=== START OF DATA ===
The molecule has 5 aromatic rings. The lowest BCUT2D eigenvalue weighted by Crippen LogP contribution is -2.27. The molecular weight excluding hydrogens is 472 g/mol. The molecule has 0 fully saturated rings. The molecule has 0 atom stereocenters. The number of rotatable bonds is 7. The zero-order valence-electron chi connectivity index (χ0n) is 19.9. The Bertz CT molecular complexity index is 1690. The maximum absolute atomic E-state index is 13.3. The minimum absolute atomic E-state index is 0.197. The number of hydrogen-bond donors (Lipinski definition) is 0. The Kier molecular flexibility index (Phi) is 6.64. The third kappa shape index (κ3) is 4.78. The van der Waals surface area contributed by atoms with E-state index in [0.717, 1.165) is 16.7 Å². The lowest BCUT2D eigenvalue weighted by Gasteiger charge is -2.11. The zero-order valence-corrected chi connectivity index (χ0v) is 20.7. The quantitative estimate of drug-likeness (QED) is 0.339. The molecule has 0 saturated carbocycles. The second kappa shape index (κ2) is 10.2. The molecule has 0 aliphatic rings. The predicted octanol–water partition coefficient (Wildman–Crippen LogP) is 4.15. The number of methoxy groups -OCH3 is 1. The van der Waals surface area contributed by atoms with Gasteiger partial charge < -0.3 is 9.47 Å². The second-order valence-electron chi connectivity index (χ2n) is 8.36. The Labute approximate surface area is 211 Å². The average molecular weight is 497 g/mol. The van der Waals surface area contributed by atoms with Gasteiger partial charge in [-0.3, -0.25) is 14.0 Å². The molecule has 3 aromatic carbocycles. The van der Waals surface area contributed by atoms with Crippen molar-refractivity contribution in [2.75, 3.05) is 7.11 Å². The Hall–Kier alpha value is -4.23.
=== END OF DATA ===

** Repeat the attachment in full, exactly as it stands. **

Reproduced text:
The molecule has 5 aromatic rings. The lowest BCUT2D eigenvalue weighted by Crippen LogP contribution is -2.27. The molecular weight excluding hydrogens is 472 g/mol. The molecule has 0 fully saturated rings. The molecule has 0 atom stereocenters. The number of rotatable bonds is 7. The zero-order valence-electron chi connectivity index (χ0n) is 19.9. The Bertz CT molecular complexity index is 1690. The maximum absolute atomic E-state index is 13.3. The minimum absolute atomic E-state index is 0.197. The number of hydrogen-bond donors (Lipinski definition) is 0. The Kier molecular flexibility index (Phi) is 6.64. The third kappa shape index (κ3) is 4.78. The van der Waals surface area contributed by atoms with E-state index in [0.717, 1.165) is 16.7 Å². The lowest BCUT2D eigenvalue weighted by Gasteiger charge is -2.11. The zero-order valence-corrected chi connectivity index (χ0v) is 20.7. The quantitative estimate of drug-likeness (QED) is 0.339. The molecule has 0 saturated carbocycles. The second kappa shape index (κ2) is 10.2. The molecule has 0 aliphatic rings. The predicted octanol–water partition coefficient (Wildman–Crippen LogP) is 4.15. The number of methoxy groups -OCH3 is 1. The van der Waals surface area contributed by atoms with Gasteiger partial charge < -0.3 is 9.47 Å². The second-order valence-electron chi connectivity index (χ2n) is 8.36. The Labute approximate surface area is 211 Å². The average molecular weight is 497 g/mol. The van der Waals surface area contributed by atoms with Gasteiger partial charge in [-0.3, -0.25) is 14.0 Å². The molecule has 3 aromatic carbocycles. The van der Waals surface area contributed by atoms with Crippen molar-refractivity contribution in [2.75, 3.05) is 7.11 Å². The Hall–Kier alpha value is -4.23.